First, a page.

By Jean Fan
In school, learning happens in a vacuum. We associate it with the hours of 8 to 3, with orderly schedules and heavy textbooks, with boredom and the grind. At the end of the day, we leave, glad that it’s finally over.
When I began my gap year and embarked on an exploration of self-directed learning, I knew that learning would be very different in the real world. Specifically, I knew that in school, I wasn’t learning nearly as effectively as I could be. I knew that this year, I wanted to be.
I’ve spent a lot of time in the past few months thinking about this question: How can I expand my capacity for learning? Below, I share four things that I’ve started to do (or do better):
1. Treat everything as a learning experience.
Too many students fail to understand that there’s a distinction between learning and getting an education. They think learning only takes place in the context of school, and end up missing out on incredible learning opportunities in the real world.
Try to learn from everyone and everything. This requires a very open mindset, especially when you’re doing things or talking to people that you don’t find yourself particularly interested in. But hey, if you find yourself in a situation where you have to be doing something, you might as well take something from it as well!
2. Take care of your body.
Earlier this week we had ran a workshop on “Wellness” at UnCollege. Based on the logic that mind and body are one, it makes sense to take care of your body if you want to learn as much as you possibly can.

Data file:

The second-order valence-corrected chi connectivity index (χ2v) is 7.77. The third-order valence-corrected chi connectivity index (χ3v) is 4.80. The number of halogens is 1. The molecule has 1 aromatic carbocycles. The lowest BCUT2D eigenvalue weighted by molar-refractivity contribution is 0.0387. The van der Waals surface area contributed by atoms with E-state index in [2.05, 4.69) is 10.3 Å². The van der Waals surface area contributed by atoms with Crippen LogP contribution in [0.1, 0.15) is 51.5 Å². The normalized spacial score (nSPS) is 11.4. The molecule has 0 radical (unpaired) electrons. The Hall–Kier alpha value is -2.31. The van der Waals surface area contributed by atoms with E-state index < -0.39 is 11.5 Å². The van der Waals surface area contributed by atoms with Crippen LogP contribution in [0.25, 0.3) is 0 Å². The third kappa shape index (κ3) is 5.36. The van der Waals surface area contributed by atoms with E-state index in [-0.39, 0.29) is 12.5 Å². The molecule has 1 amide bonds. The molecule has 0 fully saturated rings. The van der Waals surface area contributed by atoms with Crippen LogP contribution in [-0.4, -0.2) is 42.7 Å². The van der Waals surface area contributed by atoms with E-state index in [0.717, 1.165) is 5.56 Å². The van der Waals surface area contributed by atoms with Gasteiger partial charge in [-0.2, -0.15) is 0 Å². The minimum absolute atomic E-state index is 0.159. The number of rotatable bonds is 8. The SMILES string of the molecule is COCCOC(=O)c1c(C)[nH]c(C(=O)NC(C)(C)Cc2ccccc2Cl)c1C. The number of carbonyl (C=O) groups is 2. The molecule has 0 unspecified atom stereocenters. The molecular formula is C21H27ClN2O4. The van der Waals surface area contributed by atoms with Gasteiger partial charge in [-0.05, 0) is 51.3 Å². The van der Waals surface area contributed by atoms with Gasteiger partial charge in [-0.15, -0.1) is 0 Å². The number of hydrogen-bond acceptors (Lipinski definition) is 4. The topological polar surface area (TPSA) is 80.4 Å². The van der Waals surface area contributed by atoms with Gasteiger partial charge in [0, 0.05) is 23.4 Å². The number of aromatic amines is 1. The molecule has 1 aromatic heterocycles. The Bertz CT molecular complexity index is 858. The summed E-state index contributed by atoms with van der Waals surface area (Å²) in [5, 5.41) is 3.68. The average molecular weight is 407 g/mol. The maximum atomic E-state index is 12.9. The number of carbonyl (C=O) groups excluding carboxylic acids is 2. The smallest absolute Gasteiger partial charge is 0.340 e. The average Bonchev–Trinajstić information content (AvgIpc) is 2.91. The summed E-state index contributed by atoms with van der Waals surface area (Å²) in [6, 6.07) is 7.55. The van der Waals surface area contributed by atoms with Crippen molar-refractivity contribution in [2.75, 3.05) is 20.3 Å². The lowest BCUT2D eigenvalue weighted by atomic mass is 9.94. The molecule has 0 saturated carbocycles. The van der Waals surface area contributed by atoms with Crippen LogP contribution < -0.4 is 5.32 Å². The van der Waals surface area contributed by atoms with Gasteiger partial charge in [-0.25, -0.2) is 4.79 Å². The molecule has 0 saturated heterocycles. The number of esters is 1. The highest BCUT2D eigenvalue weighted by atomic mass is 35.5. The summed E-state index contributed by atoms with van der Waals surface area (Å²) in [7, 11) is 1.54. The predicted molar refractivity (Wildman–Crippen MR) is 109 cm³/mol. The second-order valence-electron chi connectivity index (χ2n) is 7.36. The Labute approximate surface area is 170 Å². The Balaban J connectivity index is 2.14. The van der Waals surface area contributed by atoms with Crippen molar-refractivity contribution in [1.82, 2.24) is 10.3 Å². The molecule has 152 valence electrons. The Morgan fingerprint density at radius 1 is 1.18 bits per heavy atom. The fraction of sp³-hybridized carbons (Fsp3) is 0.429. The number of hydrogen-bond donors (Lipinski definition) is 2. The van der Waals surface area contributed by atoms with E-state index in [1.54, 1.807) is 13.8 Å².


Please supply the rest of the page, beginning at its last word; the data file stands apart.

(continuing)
Eat right, get enough sleep, and work out every day you plan to work. You’ll be a lot more focused and in the right frame of mind as you try to learn.
3. Make learning what you do for fun.
It’s a Saturday morning. You have the entire day free. How do you choose to spend it? If you’re a hackademic, you wake up and want to get started on learning.
You take classes and read books -- not because you have to, but because you want to and you’re intensely curious. Maybe you decide to learn about biotechnology, or maybe you decide to take a windsurfing class. What you learn doesn’t matter nearly as much as how you feel about it. Aim to associate learning with fun.
4. At the same time, understand that learning is supposed to be challenging and dynamic.
This has been the most difficult thing for me since leaving school, where learning is very structured and organized and sometimes not all that difficult. At the beginning of my gap year, for example, I tried setting a rigid schedule for my learning. It didn’t work.
If one section was particularly difficult, I couldn’t just scrape by with a B on a test and forget about it, like I often did in school -- I needed to spend more time and just keep trying until I actually understood it, or what was the point?
Moreover, I found my attention naturally shifting as I began to learn more about certain areas. I realized that, unlike in school, where you often stick with one textbook throughout the entire course, in real life you can jump between resources and topics and entire fields however you please.
If you anticipate that learning will be challenging and dynamic, it’s less likely that you’ll get frustrated and quit. And if your goal is to learn more effectively than you ever did when you were in school, that is an immensely helpful realization to have.